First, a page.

Roberto Martinez recently offered an insight into a pet hate of Premier League managers. "The last thing you want is the opposition telling you how well you have played when you've just lost," the Everton manager said.
His Fulham counterpart, Rene Meulensteen, knew the feeling on Saturday evening but given his side's perilous position, he will embrace all the goodwill available.
Fulham may improve under the tutorship of the Dutchman, but you are in danger of setting the pace in the world barrel-scraping championship when using a 4-1 defeat as evidence of any sort of revival.
The glowing testimonies from both managers on Fulham's behalf were prompted by a vastly improved 25 minutes at the start of the second half, notable for several curiosities.
Scott Parker and Giorgos Karagounis stopped looking like they had been shoved into midfield direct from the veterans side, and Dimitar Berbatov momentarily considered closing down defenders. Everton succumbed to a prolonged spell of pressure when Berbatov's penalty cancelled out Leon Osman's early strike. Tim Howard had already prevented Parker and Steve Sidwell equalising at the start of the second half.
Meulensteen's vision for Fulham was evident during this spell, with the 'pressing game' now the compulsory blueprint for every newly appointed coach put into effect as Everton defenders panicked when closed down, although whether the likes of Parker have the physical capacity to retain the high energy levels required is debatable.
The final quarter, when Everton picked off Fulham with a slight switch in gear, would suggest not. Everton kicked on, scored another three and gave the deceptive impression that it had been a hammering.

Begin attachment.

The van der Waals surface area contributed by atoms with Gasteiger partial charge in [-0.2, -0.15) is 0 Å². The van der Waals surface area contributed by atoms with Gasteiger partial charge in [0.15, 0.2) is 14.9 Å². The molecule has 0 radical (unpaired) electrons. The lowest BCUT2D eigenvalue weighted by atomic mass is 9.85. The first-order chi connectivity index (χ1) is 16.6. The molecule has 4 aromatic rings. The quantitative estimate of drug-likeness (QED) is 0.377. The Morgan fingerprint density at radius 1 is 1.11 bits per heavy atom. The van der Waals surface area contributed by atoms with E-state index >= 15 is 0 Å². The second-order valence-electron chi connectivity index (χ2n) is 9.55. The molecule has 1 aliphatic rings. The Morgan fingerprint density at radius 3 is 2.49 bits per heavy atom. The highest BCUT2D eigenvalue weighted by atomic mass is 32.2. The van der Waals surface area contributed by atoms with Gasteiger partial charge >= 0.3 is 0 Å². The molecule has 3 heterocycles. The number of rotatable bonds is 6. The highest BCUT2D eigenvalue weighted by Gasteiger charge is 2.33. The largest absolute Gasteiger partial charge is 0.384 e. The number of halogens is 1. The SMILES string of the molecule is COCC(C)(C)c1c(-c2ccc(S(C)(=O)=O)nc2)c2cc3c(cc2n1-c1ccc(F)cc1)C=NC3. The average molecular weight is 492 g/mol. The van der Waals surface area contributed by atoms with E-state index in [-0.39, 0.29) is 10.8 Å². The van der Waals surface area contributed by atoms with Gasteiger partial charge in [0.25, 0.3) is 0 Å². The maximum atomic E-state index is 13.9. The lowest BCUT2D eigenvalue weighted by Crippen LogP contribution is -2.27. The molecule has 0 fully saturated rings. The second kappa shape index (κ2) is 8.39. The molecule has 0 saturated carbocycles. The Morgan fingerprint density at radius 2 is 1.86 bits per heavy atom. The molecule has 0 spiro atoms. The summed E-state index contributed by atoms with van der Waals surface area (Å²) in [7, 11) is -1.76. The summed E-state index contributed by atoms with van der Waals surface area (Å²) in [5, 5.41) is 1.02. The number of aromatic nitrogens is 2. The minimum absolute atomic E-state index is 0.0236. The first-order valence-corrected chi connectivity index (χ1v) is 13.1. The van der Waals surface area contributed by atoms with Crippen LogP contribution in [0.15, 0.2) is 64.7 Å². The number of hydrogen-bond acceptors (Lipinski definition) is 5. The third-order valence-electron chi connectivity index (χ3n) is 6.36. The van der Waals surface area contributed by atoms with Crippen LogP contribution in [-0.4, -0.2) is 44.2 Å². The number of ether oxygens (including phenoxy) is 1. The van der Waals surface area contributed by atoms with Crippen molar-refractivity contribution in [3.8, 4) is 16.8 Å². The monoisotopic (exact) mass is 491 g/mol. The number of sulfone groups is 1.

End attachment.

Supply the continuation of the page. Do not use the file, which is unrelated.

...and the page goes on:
"We just take it on the chin," Meulensteen said.
"There are loads of positives to draw. It was really positive that we gave them a game, especially in the second half."
Seamus Coleman, Gareth Barry and Kevin Mirallas ensured Everton did what top-four teams tend to do, responding to the first hint of trouble and winning without exploring the heights they scaled at Old Trafford or the Emirates Stadium recently.
Martinez's press conferences are also taking on a rotation policy where he is invited to eulogise about a different player each week.
He believes Osman ought still to be in Roy Hodgson's thoughts for England.
"There are two types of players -- and that is being very brutal," he said.
"There are thinkers and the players who don't think. Leon is a bright, bright footballer. He takes concepts and ideas in. He understands the reasons behind them. He makes the team think. You look at his fast feet in tight spaces.
"The first goal is an example of that, understanding where the space is. He finds it, then he is very quick and alert to get into a position. The execution of the goal is terrific."
The win took Everton to within four points of leaders Arsenal. So positive is Martinez that even if he was in the abyss, he would convince you it was only a matter of time before he found a ladder.
A fanciful top-four claim at the start of the season is rapidly becoming a compulsory demand, with some arguing Everton will compete for the title.
However, as a hamstring pull for Gerard Deulofeu demonstrated in the second half, they are a couple of absentees from looking vulnerable.
Martinez also said recently he would rather lose than win ugly. There was little evidence of discontent after this imperfect victory. (© Daily Telegraph, London)